Updated: May 15
A lot of rain came down in the morning right as I began to pack the tent. I had just packed the poles when the downpour began; at that point the smart thing was to keep going and hope it didn’t soak too badly for the next night.
This intracoastal ended in a small side channel to the Canaveral Canal that connects the Indian Lagoon to the sea. The lagoon had dolphins everywhere I looked. I must have seen about 8 different pods, rounding up fish. After a while I noticed it was not hard to know where they would break the surface. The pelicans and the ospreys follow the dolphins from above to catch any fish that escapes them, so when I saw a group of birds swirling excitedly around over the shallows, a dolphin was likely fishing nearby. In the ocean, however, that would have worried me; swirling birds are a good sign there are sharks in the water. The Indian Lagoon is an estuary of some sort. The water here turned a murky red when I left the Canaveral Canal and was considerably less salty. This makes sense, the continent side of the lagoon is very far from the ocean. Around noon the wind died completely, and I proceeded just on my own steam for the next 19 miles. It got so hot I had to do cool-off rolls every 15 minutes. I’m still having the problem that the fully loaded kayak is hard to roll due to the cantilevered weight that makes it difficult to swing past the first half of the roll without some good effort with the paddle. I decided that if I need to roll to duck dive a big breaker in the surf I’ll just dip down and come up on the same side.
I had a nice treat waiting for me when I swung past Titusville. When I was planning the route on Google, I noticed a Burger King within walking distance of a boat ramp; I marveled that just twenty years ago having the ability to plan with such accuracy would have required many days of effort and meticulous research. Now I can do it out of my cell phone during the lunch hour. Things just get easier and easier. I was excited to be getting hot food!
The boat ramp was in a park where people come fishing, families come to picnic, and to my dismay, hobos come to hang out. I thought how an unusual boat like mine showing up on their door would be a fine opportunity to find things to trade at the pawn shop, especially what might be inside those cute colored dry bags that look like presents Santa might leave under the Christmas tree. I chatted up with a family having a picnic to look over my stuff and told them that I would be right back.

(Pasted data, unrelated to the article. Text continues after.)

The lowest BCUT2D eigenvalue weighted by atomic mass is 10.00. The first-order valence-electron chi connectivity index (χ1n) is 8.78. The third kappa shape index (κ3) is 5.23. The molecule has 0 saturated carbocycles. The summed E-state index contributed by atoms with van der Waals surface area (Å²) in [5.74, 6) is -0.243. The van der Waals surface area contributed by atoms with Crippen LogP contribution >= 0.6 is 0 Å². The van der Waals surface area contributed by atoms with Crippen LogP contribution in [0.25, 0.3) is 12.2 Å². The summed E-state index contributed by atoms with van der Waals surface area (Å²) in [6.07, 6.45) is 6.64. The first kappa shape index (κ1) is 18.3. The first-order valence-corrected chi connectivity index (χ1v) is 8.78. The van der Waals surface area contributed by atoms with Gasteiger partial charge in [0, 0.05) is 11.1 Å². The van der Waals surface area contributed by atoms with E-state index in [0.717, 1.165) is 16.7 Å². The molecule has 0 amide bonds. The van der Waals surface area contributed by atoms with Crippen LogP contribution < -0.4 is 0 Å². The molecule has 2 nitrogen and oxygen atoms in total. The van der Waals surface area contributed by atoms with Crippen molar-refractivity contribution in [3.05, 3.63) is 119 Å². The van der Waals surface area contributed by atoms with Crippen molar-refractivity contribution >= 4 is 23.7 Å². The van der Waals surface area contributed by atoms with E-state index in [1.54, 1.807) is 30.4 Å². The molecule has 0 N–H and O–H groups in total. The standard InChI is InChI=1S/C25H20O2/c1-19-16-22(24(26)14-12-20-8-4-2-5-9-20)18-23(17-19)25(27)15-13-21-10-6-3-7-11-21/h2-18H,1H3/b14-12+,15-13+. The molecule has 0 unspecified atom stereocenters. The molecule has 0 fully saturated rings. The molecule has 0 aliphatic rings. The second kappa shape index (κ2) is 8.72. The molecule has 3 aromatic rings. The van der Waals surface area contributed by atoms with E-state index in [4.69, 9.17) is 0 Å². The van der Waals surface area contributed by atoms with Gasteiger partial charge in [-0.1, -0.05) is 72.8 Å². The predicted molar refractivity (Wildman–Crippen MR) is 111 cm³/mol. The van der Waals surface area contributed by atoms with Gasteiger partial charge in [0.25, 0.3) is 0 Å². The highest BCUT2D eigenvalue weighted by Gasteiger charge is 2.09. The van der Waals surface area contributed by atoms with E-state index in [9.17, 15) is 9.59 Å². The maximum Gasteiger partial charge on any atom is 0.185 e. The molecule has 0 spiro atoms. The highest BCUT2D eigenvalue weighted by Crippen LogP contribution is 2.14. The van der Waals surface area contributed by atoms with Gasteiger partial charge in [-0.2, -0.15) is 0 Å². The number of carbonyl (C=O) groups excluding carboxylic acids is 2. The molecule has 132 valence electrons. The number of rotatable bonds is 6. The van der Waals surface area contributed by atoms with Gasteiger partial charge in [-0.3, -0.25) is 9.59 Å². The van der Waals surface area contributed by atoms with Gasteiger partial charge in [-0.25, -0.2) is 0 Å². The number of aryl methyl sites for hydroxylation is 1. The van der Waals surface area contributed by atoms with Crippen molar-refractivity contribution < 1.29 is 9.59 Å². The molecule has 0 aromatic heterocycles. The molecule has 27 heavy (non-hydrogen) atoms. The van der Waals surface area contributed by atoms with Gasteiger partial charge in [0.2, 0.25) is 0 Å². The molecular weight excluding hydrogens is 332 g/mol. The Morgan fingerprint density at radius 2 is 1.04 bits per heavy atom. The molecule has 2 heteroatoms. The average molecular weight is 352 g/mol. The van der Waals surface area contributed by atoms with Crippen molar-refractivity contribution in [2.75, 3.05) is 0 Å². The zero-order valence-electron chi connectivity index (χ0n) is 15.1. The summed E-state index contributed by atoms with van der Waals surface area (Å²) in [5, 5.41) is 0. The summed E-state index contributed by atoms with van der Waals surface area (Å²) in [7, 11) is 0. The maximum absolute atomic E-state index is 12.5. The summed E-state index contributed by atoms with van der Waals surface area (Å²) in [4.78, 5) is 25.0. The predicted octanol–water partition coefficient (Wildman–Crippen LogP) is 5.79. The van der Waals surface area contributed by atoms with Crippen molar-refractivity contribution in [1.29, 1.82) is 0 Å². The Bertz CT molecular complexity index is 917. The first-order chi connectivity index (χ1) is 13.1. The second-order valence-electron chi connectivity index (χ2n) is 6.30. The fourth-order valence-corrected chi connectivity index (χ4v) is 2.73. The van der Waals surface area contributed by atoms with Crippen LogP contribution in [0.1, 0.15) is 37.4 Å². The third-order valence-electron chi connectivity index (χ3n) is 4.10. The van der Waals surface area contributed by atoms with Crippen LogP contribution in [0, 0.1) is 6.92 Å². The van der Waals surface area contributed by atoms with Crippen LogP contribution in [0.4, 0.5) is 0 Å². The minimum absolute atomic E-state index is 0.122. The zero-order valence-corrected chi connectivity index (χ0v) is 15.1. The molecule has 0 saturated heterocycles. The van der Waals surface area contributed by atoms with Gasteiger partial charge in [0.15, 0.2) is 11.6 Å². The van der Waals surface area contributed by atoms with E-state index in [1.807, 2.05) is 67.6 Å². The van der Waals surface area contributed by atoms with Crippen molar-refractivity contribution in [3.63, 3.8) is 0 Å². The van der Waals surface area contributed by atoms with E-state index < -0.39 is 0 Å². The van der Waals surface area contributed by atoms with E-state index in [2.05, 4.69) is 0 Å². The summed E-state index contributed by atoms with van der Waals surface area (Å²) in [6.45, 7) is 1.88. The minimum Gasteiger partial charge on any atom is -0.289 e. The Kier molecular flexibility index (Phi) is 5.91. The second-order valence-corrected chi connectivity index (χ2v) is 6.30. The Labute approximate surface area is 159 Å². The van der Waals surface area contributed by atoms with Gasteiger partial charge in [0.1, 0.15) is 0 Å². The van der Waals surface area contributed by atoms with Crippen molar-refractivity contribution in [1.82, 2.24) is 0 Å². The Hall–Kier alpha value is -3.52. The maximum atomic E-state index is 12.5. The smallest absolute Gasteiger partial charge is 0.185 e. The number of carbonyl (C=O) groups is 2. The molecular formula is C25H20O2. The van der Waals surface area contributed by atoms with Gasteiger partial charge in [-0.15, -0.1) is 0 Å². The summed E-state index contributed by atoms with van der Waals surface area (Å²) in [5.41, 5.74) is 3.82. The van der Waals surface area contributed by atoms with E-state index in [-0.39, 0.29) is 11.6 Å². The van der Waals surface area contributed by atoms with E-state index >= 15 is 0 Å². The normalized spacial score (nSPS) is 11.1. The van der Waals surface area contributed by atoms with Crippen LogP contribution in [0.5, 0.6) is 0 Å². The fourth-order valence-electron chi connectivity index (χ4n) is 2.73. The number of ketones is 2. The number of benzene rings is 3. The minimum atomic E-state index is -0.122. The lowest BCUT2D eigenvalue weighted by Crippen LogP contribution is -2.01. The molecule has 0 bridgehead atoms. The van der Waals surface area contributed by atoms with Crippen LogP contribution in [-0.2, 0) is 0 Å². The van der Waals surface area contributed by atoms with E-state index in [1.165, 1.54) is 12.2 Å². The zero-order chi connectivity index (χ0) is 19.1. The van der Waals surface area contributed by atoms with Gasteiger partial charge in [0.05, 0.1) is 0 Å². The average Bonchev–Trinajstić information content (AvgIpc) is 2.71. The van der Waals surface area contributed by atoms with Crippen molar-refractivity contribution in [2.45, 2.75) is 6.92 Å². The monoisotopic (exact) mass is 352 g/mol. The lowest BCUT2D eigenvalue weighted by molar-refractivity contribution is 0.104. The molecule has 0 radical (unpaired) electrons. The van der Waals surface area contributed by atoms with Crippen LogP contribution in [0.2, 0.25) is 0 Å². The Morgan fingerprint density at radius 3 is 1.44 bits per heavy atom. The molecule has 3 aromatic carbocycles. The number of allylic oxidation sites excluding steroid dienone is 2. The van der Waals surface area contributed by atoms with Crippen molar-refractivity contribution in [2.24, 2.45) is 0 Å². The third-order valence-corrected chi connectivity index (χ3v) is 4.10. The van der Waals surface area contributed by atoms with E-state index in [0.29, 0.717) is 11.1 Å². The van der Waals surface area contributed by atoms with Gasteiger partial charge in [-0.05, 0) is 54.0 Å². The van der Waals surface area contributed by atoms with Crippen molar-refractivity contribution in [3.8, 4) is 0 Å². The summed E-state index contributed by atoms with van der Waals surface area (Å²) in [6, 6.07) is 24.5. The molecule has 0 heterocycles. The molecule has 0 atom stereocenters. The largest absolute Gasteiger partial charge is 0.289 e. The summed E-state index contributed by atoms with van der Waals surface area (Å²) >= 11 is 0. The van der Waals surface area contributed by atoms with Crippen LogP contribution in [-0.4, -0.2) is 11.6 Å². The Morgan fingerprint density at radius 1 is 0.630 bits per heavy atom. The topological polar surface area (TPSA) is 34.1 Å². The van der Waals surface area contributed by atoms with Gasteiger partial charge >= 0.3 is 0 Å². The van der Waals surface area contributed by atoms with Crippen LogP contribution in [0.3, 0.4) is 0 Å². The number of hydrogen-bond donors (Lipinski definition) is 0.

At the Burger King I bought as much food as my eyes could devour; 2 cheeseburgers, 2 impossible veggie burgers, a large portion of French fries, and fried mozzarella sticks. Enough energy to paddle all the way to New Smyrna tomorrow, I thought. I also topped off all my water bottles and got rid of the water I had from way back at the Peanut Island which was starting to taste a little weird. I could not find the water button in the soda machine, so my bottles were filled with sparkling water which I hope also meant to be free. I got my food to go and headed back to the kayak while eating the mozzarella sticks as I walked.
The folks I had left the boat with were an African American family. They were three generations celebrating their oldest son who had been accepted to medical school, the grandmother, a lady of some 80 years of age, was mesmerized by my kayak. “Do you fish from that thing?” she asked.
“You could,” I said, “but now I’m more focused on making miles. I came from Miami about a week ago. Tonight, I’ll be camping on that island just out there.” I pointed hoping no one would tell me that was prohibited.
She seemed dumb founded as to why I would be on such a journey. Her facial expression said “some people are crazy stupid,” but the other folks were more than happy to hear me tell them the story thus far.
To be fair, she would not be the first to express that to me. There are people who are restless when confined to one place; it’s why I suppose human beings have reached the remotest islands in the world, and still we keep wanting to go ever farther to the moon, Mars, and beyond. When I was little my parents would say I was someone whose chair had nails as I could never sit still for more than a minute. I was four years old when my mother lost me in Copacabana Beach in Rio de Janeiro. I don’t remember why, perhaps it was the sight of the ice cream vendor with his colorful dolly that caught my attention, but I decided to stand up and walk. Mom found me, after what for her must have been an agonizing afternoon, some 4 miles away from home in my speedo holding the hand of the police officer, who’d given me a lollipop, oblivious to the commotion I had caused. She would lose me some three more times before I turned 6; in a public swimming pool, at a shopping mall, and in a theme park. If child leashes had been a thing in the 80s, I would have had one around my neck.
Sea Kayak Florida Circumnavigation